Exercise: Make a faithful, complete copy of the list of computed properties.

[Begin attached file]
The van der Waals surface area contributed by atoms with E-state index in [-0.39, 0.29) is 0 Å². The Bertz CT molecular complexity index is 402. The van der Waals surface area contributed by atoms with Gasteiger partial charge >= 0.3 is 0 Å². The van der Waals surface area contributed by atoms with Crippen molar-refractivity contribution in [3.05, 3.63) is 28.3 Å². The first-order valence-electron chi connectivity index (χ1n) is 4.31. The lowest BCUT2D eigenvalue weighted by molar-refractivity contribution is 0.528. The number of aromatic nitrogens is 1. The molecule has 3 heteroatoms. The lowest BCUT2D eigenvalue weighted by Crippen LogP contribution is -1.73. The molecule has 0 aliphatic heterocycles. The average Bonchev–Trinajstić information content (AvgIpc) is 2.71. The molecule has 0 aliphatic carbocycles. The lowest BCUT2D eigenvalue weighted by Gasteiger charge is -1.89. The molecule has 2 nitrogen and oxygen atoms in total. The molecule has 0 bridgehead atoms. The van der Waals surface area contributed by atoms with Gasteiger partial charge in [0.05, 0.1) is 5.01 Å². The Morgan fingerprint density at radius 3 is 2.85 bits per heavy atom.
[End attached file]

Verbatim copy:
The van der Waals surface area contributed by atoms with E-state index in [-0.39, 0.29) is 0 Å². The Bertz CT molecular complexity index is 402. The van der Waals surface area contributed by atoms with Gasteiger partial charge >= 0.3 is 0 Å². The van der Waals surface area contributed by atoms with Crippen molar-refractivity contribution in [3.05, 3.63) is 28.3 Å². The first-order valence-electron chi connectivity index (χ1n) is 4.31. The lowest BCUT2D eigenvalue weighted by molar-refractivity contribution is 0.528. The number of aromatic nitrogens is 1. The molecule has 3 heteroatoms. The lowest BCUT2D eigenvalue weighted by Crippen LogP contribution is -1.73. The molecule has 0 aliphatic heterocycles. The average Bonchev–Trinajstić information content (AvgIpc) is 2.71. The molecule has 0 aliphatic carbocycles. The lowest BCUT2D eigenvalue weighted by Gasteiger charge is -1.89. The molecule has 2 nitrogen and oxygen atoms in total. The molecule has 0 bridgehead atoms. The van der Waals surface area contributed by atoms with Gasteiger partial charge in [0.05, 0.1) is 5.01 Å². The Morgan fingerprint density at radius 3 is 2.85 bits per heavy atom.